We are living in a time of unprecedented global crisis. All around us world leaders are having to make difficult decisions that they never would have had to make just months ago. And it is not only political leaders.
Leaders in various working fields are now having to make difficult decisions. Economists, small business owners, CEOs and health care professionals are faced with the unpleasant task of making choices that will affect the lives of millions of people in their care.
When the early church was just starting out, they too faced seemingly impossible challenges. As the church grew and the needs of the members diversified it became harder and harder to meet everyone’s expectations.
Soon there was conflict. Acts 2:44 (NKJV) describes one aspect of the organisation of the church. Speaking of material possessions, the Bible says, “Now all who believed were together, and had all things in common”.
The Bible goes on to explain how this system operated. In Acts 4:34-35 it says, “Nor was there anyone among them who lacked; for all who were possessors of lands or houses sold them and brought the proceeds of the things that were sold and laid them at the apostles’ feet; and they distributed to each as anyone had need”.
Funds were brought into a communal stockpile and then distribution was made to church members according to their needs. This communal distribution was at the centre of the first recorded conflict in the church. Acts 6:1 tells us this,
“Now in those days, when the number of the disciples was multiplying, there arose a complaint against the Hebrews by the Hellenists, because their widows were neglected in the daily distribution.”
There seemed to be favouritism in the ranks and an unfair distribution of necessities, and complaints were brought to the apostles. In an attempt to better organise the church Peter suggested that they set apart seven men who would be devoted to the task of managing this particular work of the church.
Seven men were chosen and then before they could begin their work the church gathered around them and the apostles prayed over them. The prayer was an appeal to God to equip them with the power of the Holy Spirit so that they would be able to accomplish the work before them effectively.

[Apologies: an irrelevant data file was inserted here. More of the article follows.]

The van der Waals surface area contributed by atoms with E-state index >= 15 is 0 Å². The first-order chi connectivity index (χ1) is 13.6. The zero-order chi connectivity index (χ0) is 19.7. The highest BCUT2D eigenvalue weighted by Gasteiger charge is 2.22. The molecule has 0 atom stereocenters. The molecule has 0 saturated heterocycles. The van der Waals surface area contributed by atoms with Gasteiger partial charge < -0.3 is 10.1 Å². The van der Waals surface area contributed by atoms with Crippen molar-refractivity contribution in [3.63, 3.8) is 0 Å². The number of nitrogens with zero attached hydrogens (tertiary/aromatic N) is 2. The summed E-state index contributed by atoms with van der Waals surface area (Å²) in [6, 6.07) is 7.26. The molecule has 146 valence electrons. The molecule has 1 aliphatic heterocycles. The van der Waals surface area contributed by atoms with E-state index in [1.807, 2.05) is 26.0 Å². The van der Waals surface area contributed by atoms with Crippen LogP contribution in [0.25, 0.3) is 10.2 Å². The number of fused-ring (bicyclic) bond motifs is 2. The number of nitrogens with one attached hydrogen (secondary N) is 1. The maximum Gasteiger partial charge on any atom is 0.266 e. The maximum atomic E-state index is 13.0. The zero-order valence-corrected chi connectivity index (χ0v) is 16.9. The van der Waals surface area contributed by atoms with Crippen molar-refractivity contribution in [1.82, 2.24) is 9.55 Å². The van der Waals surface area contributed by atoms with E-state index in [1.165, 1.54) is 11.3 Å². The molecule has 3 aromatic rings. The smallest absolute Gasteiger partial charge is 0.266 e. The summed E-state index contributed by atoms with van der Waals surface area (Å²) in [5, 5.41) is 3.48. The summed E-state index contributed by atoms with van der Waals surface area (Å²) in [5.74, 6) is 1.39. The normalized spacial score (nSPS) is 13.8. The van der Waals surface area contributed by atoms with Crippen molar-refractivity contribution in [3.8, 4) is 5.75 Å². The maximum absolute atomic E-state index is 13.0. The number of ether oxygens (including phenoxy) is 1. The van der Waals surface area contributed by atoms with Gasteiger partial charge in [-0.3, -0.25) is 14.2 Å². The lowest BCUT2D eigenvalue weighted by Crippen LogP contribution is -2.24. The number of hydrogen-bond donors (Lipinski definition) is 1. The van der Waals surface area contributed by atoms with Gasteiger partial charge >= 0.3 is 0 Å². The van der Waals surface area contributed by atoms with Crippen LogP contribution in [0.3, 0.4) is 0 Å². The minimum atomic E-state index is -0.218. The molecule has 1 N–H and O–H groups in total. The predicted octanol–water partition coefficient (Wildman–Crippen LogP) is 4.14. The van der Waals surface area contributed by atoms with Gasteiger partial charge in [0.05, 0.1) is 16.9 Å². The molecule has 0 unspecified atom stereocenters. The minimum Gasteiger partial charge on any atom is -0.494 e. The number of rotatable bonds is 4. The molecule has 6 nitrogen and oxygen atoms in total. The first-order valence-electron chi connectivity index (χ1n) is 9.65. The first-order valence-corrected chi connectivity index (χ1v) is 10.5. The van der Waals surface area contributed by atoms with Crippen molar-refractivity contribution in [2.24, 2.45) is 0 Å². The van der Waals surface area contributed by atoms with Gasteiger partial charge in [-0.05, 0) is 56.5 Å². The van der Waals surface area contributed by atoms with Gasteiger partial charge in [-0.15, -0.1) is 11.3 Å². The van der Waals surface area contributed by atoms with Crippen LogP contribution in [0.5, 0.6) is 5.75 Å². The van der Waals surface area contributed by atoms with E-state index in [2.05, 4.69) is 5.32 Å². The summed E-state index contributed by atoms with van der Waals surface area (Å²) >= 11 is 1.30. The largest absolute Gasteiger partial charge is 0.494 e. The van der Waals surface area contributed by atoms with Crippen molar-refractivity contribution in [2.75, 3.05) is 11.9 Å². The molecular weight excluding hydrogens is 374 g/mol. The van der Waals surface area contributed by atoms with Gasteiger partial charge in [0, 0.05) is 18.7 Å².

And the prayer worked. The Bible tells us in Acts 6:7, “then the word of God spread, and the number of the disciples multiplied in Jerusalem, and a great many of the priests were obedient to the faith.
The changes to church structure were necessary and the prayers of the members equipped the men in charge of the work to do their jobs well. As a result, the church began to grow and flourish.
The lesson we can take away from this snapshot of the early church is this; it is important to pray for those in positions of leadership. We need to ask God to send His Holy Spirit to give our leaders wisdom and strength to do the work that they have been called to do.
This doesn’t just apply to leaders in government but in every area of life. We need to pray for health care workers in positions of authority that God will give them the wisdom to make the right choices regarding patients.
We need to pray for business leaders and managers and small business owners that they might be able to make good decisions for both their business enterprises and the thousands of employees in their care.
During these challenging times we need to spend more time on our knees praying for our families, and also for those who are on the front lines, making tough decisions. Prayer can make a world of difference in equipping and empowering our leaders to rely on God and make good decisions.
If you would like to find out more about prayer and how it can strengthen your relationship with God and guide your life, then I’d like to recommend the free booklet we have to share with you. It’s called, Steps to Christ. Please contact us by phone, text, or going to our website to receive your free copy. Here’s the information you need.
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